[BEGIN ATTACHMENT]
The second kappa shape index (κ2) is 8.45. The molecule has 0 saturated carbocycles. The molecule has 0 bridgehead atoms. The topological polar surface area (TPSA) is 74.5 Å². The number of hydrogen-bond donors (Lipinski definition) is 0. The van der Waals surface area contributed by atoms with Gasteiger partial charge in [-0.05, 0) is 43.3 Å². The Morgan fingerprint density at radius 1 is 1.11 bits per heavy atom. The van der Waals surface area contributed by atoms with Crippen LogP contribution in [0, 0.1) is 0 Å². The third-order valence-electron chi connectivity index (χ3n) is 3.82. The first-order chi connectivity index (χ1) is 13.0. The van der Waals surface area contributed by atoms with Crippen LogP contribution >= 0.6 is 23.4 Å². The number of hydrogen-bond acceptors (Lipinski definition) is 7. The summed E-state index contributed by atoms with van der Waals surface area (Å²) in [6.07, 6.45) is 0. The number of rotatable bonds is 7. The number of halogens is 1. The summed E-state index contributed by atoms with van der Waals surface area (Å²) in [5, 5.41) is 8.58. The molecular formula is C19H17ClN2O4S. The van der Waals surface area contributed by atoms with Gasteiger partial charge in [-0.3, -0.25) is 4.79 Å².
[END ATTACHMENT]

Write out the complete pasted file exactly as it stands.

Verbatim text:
The second kappa shape index (κ2) is 8.45. The molecule has 0 saturated carbocycles. The molecule has 0 bridgehead atoms. The topological polar surface area (TPSA) is 74.5 Å². The number of hydrogen-bond donors (Lipinski definition) is 0. The van der Waals surface area contributed by atoms with Gasteiger partial charge in [-0.05, 0) is 43.3 Å². The Morgan fingerprint density at radius 1 is 1.11 bits per heavy atom. The van der Waals surface area contributed by atoms with Crippen LogP contribution in [0, 0.1) is 0 Å². The third-order valence-electron chi connectivity index (χ3n) is 3.82. The first-order chi connectivity index (χ1) is 13.0. The van der Waals surface area contributed by atoms with Crippen LogP contribution >= 0.6 is 23.4 Å². The number of hydrogen-bond acceptors (Lipinski definition) is 7. The summed E-state index contributed by atoms with van der Waals surface area (Å²) in [6.07, 6.45) is 0. The number of rotatable bonds is 7. The number of halogens is 1. The summed E-state index contributed by atoms with van der Waals surface area (Å²) in [5, 5.41) is 8.58. The molecular formula is C19H17ClN2O4S. The van der Waals surface area contributed by atoms with Gasteiger partial charge in [-0.3, -0.25) is 4.79 Å².